Caregivers tend to accept others as they are and are often forgiving and understanding people. Self care is important as no one has more capacity for patience and tolerance than people who care for others. 

Self Care

This patience may be stretched to its limits, however, by the conditions and circumstances you face when caring for others.

Physical pain, cognitive decline, and medical issues can impact the emotions of those you care for, making it difficult to remain tolerant and kind. Handling aggressive or negative behaviour can be challenging, as patients may become difficult or uncomfortable to be around. Dealing with anger or meanness can lower your tolerance threshold, leading you to become grouchy and less patient.

This capacity may be stretched to its limits, however, by the conditions and circumstances you face during your caregiving journey. Physical pain and ailments, cognitive decline, and medical crises can affect the moods and emotions of those you care for, and the result can make it challenging to remain tolerant and kind. Aggressive or negative behaviour is never easy to handle, and patients can become hard to deal with or uncomfortable to be around. When faced with difficult, angry, or mean behaviour, your tolerance threshold can take a hit, and you can become grouchy and less patient. 

When your tolerance has been stretched thin, try following a few simple techniques. 

Are you H (hungry), A (angry), L (lonely), or T (tired)? (HALT)

  • HALT and do something about it. It’s important to stop and acknowledge that you are reacting instead of responding and that your ability to be calm and balanced has slipped away. If you feel irritated or annoyed, it’s time to pause and look at what’s happening. What’s going on with you? Is there an issue that needs to be addressed? If so, HALT, grab a healthy snack, take a break, work through your anger, call a friend, or take a rest.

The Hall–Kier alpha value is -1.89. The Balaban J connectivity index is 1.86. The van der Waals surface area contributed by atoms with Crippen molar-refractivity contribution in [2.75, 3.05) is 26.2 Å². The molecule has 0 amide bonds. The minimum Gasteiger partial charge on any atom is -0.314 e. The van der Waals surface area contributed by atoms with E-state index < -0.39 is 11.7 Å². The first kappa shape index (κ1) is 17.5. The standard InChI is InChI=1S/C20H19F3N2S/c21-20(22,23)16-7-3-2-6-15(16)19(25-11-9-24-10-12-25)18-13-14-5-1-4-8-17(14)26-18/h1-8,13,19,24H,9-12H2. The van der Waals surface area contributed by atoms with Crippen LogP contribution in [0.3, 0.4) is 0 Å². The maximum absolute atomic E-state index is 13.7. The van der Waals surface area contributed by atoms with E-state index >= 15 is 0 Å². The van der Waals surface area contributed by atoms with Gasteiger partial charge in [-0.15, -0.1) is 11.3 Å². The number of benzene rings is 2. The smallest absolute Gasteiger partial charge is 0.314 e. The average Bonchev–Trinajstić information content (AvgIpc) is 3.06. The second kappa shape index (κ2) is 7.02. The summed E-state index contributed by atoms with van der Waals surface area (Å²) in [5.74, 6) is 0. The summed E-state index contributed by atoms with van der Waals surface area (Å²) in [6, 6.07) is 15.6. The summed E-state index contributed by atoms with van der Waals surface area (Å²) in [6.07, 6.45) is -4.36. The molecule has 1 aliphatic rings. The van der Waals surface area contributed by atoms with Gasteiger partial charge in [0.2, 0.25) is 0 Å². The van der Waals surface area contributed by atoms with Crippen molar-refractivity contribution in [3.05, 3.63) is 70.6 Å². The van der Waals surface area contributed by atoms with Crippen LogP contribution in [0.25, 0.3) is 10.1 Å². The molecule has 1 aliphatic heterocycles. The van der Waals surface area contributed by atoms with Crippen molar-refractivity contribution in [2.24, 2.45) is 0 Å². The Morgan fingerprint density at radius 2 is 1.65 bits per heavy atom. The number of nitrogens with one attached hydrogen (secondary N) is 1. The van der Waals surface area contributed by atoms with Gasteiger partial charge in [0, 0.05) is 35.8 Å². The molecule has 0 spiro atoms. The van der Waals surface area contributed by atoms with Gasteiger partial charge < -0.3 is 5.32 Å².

• Step back and observe your loved ones* from a different perspective. It’s important to spend some time trying to figure out why they are being difficult. Is there an explanation for the change in behavior or physical status in your loved ones? Are they in pain? Is something upsetting or frightening them? It’s always easier to be tolerant when you understand what’s creating unusual behavior or uncomfortable behaviors. Investigating the source of irritating or irrational behavior and getting answers switches your focus to relieving the pain, addressing the fear or discomfort, and fixing the issue as opposed to being upset by it. 
  • Don’t blame yourself. When you are feeling overwhelmed or exhausted, it’s tough to be patient and accommodating. This happens to all caregivers—it’s just a side effect of caregiving, and it will pass. Be kind and patient with yourself. This is merely a bump in the road. 

Tolerance never disappears; it just hides behind the clouds sometimes. Take it easy, and, like the sun, tolerance will shine on you and your loved ones once again.  

One thought on “Self Care for Caregivers

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